After reviewing two albums which liberally threw around the word “faggot” for this week’s update, one for shock value and one with seemingly pure malice at heart, I’ve come to question why we as a hip-hop community are so blithely dismissing the unnecessary level of homophobia in hip-hop. The way some rappers talk you’d think they were members of the Westboro Baptist Church, standing on street corners waving “GOD HATES FAGS” signs at all the listeners.

A culture of fear and misunderstanding predominates the discussion of this topic and keeps us from understanding it at an intellectual or metaphysical level. The wall of silence is built up brick by brick on album after album where rappers diss their rivals on the mic or enemies in life with as a “faggot,” putting so much emphasis on the word that it implies there’s literally nothing worse in the world you could be. If you try to break through this stone wall to have a rational discussion of the subject you’re branded a “faggot-ass punk” too, with the implication being you can only care about homophobia if you are yourself a homosexual. Apparently it’s not enough to simply be human and find the idea of hating other humans reprehensible.

As someone who has spent the better part of three decades archiving and studying rap lyrics, I’ve become just as unfortunately nonchalant about the homophobia in hip-hop culture as the majority of the artists and listeners I’m speaking to right now. The prevailing attitude doesn’t always manifest itself in blatant ways that are easy to distinguish – the hatred runs deeper and is far more subtle most of the time. The slang takes many different turns and twists. Everything is about being “hard” and not “soft” – and the implication is that “soft” is “weak” or “fruity.” It manifests in the way we talk about our favorite emcees as “going hard on the beat” and many rappers take it a step further and imply metaphorically that music is a woman they must conquer sexually – presumably that’s as “hard” as you can possibly be.

In recent years American society has taken a positive turn away from homophobia, and our court system has routinely struck down state laws that discriminate against the homosexual populace. Why should hip-hop music and culture lag behind? I’m willing to take the chance of someone responding with a vitriolic diatribe because it wouldn’t be the first time I’ve heard it. In college I wrote an editorial suggesting that rap fans should try heavy metal, metal fans should try country music, and country music fans might just relate to the misfortunes rappers talk about. My phone rang off the hook and not in a good way – it was scary. The F word filled up my answering machine. I was cowed into silence by a rage I didn’t understand then and still don’t to this day.

In hindsight I was right – rappers, rockers and country crooners all started doing crossover songs together. 20 years later it’s commonplace. It wouldn’t shock anybody today to hear Toby Keith or Brad Paisley on a rap song – in fact the latter did a duet with LL Cool J called “Accidental Racist.” It was corny, and not very good, but they can’t all be home runs like “Over and Over” by Nelly and Tim McGraw. The point is crossovers are now commonplace where at one point they were so unthinkable I got threats and hate mail. Things change a lot in 20 years.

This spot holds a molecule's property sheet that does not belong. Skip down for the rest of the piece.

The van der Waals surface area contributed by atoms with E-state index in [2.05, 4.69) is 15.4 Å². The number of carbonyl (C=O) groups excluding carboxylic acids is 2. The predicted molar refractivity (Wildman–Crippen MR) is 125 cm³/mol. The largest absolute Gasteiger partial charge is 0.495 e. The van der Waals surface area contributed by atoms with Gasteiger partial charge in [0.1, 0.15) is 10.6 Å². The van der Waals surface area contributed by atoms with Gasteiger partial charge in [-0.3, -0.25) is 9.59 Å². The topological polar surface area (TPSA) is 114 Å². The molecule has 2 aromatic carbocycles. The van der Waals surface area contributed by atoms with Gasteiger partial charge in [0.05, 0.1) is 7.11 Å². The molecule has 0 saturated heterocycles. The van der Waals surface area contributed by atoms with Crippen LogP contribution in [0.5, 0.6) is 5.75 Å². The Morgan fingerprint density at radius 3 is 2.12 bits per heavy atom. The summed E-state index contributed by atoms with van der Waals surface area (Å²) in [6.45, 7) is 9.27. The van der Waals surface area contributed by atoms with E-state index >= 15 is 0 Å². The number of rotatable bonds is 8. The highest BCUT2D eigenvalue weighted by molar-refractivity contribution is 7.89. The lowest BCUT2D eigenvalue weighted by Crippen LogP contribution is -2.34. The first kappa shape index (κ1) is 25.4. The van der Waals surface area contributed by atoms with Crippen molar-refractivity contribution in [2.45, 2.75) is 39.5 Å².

It shouldn’t require anything more than a willingness to discuss the issue – what does throwing around the word “faggot” or “gay” in a song repeatedly really prove? It’s far from a definition of manhood, or for that matter heterosexuality, to declare what you’re not and do so in a hateful way. Let’s not make the mistake of thinking that hatred in all forms isn’t evil or that there’s some law of equivalent exchange that makes it okay to hate because you’ve experienced hatred yourself. Somebody has to rise above it at some point. The phrases “PAUSE” and “NO HOMO” had comedic value on The Boondocks, but only in pointing out the absurdity of hating gay people to begin with. Let’s take an actual pause and ask ourselves what abusing the word “faggot” or “homo” really proves. It doesn’t make any rapper more of a man to say it or any less of one if he doesn’t.

This is not a call to censorship, or a plea to the rappers of the world to clean up their language. One of the reasons I’ve embraced hip-hop since youth is the unbridled and unrestricted freedom of expression found in the elements of the culture. Freedom of speech by its very nature means you have to embrace the good and the bad – the hate speech along with the magnificent poetry. Once you decide something is distasteful and needs to be censored, it’s a slippery slope downhill to burning books and steamrolling records. We don’t need to censor our language, but we do need to understand it. Let’s think about why homophobia is so prevalent in hip-hop and whether or not the casual unintentional bigotry of calling things you don’t like “gay” really serves your best interests or that of society as a whole. It’s time for a better definition of manhood.